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The shares of Xilinx, Inc. (NASDAQ:XLNX) are up 1.8% to trade at $40.88 after announcing the achievement of a pair of industry firsts yesterday. The surge in the stock has option traders betting on additional upside, as call volume has swollen to 11 times its typical intraday average.
Leading the way is the September 42 call, where more than 8,000 contracts have changed hands. Open interest at the strike was about 500 positions heading into the session, meaning that new positions have likely been created. With 81% of the calls traded at the ask, those positions are almost certainly long calls.
Digging slightly deeper, we notice that more than half of the volume can be attributed to a trader who bought to open 4,665 contracts at a premium of $1.12 each. In order for him to end up in the black, he needs the shares of XLNX to advance to $43.12 (strike price plus premium paid) by September options expiration. This would represent a new nine-year high for the programmable platform designer. But even if the shares get stymied south of the strike, the most the trader can lose is the initial net debit.
Today's options-related action is par for the course when it comes to Xilinx, in what is a major change of pace from what we observed last month. Traders at the International Securities Exchange (ISE), Chicago Board Options Exchange (CBOE), and NASDAQ OMX PHLX (PHLX) have bought to open nearly 2,800 calls in the past 10 sessions, compared to fewer than 200 puts. The resultant 10-day call/put volume ratio of 14.37 ranks higher than 88% of similar readings taken in the last 52 weeks, confirming that calls are being scooped up over puts at a more rapid pace than usual.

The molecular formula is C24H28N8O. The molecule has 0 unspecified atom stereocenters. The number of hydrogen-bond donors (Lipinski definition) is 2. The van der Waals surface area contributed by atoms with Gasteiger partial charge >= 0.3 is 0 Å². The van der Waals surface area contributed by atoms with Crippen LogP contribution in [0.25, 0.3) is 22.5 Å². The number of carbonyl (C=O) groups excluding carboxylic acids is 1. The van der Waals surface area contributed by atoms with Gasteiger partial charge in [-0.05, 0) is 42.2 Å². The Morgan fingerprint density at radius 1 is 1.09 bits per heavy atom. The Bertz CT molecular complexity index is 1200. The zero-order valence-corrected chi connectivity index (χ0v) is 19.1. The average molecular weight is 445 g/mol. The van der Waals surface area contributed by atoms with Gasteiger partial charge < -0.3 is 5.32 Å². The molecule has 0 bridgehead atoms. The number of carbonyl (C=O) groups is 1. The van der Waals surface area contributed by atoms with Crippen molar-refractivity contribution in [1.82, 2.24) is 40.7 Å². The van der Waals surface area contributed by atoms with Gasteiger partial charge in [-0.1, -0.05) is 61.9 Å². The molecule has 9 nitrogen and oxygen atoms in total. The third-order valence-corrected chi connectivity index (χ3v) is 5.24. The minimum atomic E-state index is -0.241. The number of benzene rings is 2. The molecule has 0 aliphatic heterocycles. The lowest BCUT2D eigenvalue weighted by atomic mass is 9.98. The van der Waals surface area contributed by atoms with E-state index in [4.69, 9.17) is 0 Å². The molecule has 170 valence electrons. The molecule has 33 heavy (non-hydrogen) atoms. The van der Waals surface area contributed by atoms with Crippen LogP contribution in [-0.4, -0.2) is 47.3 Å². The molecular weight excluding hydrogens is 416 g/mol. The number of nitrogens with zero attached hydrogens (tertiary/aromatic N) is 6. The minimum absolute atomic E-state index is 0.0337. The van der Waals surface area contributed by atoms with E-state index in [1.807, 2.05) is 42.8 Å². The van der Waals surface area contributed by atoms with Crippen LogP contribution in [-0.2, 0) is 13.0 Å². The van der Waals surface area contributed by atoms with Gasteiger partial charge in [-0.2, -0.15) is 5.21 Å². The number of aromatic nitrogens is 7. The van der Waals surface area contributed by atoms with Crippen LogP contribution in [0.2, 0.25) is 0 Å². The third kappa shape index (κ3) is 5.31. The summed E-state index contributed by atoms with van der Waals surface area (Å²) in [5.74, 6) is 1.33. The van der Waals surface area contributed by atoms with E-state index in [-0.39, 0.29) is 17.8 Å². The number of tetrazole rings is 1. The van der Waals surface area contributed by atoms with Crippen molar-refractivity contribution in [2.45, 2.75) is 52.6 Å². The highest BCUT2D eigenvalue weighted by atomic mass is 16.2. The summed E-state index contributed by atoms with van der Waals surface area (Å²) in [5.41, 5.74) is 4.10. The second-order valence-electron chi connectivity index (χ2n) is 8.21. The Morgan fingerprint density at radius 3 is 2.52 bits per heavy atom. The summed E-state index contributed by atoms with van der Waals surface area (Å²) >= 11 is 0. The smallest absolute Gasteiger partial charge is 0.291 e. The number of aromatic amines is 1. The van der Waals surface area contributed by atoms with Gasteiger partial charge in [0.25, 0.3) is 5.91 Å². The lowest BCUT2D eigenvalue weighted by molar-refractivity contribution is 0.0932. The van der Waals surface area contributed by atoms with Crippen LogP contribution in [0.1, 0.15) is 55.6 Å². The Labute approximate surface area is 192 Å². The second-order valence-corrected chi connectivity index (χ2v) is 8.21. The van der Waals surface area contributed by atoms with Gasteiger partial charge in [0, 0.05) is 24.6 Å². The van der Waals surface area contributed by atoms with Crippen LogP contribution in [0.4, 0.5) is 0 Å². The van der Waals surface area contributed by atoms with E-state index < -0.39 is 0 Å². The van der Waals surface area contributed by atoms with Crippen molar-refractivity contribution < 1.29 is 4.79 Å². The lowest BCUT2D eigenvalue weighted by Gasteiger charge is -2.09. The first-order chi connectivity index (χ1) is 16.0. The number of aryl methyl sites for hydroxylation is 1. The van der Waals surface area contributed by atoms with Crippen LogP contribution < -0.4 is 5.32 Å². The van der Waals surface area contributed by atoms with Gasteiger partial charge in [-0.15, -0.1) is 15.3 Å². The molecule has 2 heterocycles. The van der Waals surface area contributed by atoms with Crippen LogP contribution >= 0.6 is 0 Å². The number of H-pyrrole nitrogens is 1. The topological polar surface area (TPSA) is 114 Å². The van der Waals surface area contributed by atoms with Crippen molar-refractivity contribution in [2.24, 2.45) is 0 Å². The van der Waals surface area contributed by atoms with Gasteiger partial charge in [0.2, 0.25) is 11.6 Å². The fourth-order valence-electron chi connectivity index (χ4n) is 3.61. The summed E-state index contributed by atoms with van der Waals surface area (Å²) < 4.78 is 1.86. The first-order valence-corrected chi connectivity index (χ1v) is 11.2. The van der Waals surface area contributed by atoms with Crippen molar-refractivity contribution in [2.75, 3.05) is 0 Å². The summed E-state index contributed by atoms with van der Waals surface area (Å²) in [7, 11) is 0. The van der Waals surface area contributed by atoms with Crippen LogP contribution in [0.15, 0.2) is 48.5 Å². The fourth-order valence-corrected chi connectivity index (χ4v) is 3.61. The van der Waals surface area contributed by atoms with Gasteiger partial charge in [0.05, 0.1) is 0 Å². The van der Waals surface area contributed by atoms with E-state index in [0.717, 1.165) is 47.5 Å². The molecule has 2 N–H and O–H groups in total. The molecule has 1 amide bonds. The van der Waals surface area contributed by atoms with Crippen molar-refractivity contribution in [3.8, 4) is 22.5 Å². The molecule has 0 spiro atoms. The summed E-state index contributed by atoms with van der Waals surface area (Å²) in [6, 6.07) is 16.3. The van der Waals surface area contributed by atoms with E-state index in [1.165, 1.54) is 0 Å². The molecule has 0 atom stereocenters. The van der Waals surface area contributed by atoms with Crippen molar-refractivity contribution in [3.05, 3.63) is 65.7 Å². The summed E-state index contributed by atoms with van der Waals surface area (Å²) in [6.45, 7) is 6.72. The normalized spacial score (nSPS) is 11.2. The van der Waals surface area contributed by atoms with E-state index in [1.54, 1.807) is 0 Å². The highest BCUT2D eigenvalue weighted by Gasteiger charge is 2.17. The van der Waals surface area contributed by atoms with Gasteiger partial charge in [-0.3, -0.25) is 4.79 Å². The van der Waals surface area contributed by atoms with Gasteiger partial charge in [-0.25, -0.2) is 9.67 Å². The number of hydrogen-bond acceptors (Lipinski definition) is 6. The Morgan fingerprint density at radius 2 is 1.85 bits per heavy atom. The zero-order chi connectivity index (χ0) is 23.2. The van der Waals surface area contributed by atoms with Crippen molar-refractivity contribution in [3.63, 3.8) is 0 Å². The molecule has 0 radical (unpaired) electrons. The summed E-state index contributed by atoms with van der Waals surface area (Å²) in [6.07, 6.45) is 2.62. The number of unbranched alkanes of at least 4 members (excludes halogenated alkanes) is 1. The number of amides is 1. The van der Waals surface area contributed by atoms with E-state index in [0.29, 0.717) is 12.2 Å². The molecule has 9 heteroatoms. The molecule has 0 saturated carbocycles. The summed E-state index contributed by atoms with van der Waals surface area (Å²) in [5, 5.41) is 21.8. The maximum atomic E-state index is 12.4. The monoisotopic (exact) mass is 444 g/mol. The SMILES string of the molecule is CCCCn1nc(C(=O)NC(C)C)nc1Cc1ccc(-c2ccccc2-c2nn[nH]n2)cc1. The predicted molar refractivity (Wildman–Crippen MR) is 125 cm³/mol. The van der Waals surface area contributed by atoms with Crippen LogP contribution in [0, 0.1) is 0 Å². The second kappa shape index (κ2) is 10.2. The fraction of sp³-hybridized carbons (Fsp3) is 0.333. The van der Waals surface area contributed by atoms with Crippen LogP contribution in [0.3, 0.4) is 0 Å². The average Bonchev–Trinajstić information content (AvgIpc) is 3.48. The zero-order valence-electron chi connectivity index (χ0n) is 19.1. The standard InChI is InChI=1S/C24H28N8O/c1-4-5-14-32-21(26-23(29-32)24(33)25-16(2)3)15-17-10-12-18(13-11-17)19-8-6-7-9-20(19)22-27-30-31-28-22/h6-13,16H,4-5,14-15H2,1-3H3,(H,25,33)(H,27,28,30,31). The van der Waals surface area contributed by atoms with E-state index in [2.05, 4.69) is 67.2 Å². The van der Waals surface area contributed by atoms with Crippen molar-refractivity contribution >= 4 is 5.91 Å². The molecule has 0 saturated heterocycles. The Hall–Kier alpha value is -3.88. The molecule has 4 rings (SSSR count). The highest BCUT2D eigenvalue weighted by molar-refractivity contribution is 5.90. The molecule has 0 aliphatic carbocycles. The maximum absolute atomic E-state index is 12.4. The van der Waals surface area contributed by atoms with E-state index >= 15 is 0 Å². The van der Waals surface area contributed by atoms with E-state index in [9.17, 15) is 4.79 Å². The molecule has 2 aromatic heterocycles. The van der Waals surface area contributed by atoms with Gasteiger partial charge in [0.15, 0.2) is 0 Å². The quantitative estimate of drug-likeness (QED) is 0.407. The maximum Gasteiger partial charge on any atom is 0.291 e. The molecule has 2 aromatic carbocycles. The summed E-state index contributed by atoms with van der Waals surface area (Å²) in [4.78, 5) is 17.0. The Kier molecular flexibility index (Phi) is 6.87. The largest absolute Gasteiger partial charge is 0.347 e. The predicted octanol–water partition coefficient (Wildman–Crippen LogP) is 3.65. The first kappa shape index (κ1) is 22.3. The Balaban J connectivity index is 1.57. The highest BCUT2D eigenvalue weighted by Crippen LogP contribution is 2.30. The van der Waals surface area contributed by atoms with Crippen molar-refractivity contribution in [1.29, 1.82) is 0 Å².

At the same time, however, short interest on XLNX has ballooned nearly 66% in the previous month -- a sign of pessimism. This may mean that some of the call-buying activity is intended for insurance (rather than speculative) purposes.
From a technical perspective, Xilinx, Inc. (NASDAQ:XLNX) has trailed the broader S&P 500 Index (SPX) year-to-date by a small margin, gaining 14% compared to the SPX's 16%. The shares also have a few layers of support in their 10-, 20-, and 40-week moving averages, which have largely contained the stock's pullbacks since mid-December. Should those trendlines hold up over the foreseeable future, an unwinding among the shorts could create contrarian tailwinds for XLNX.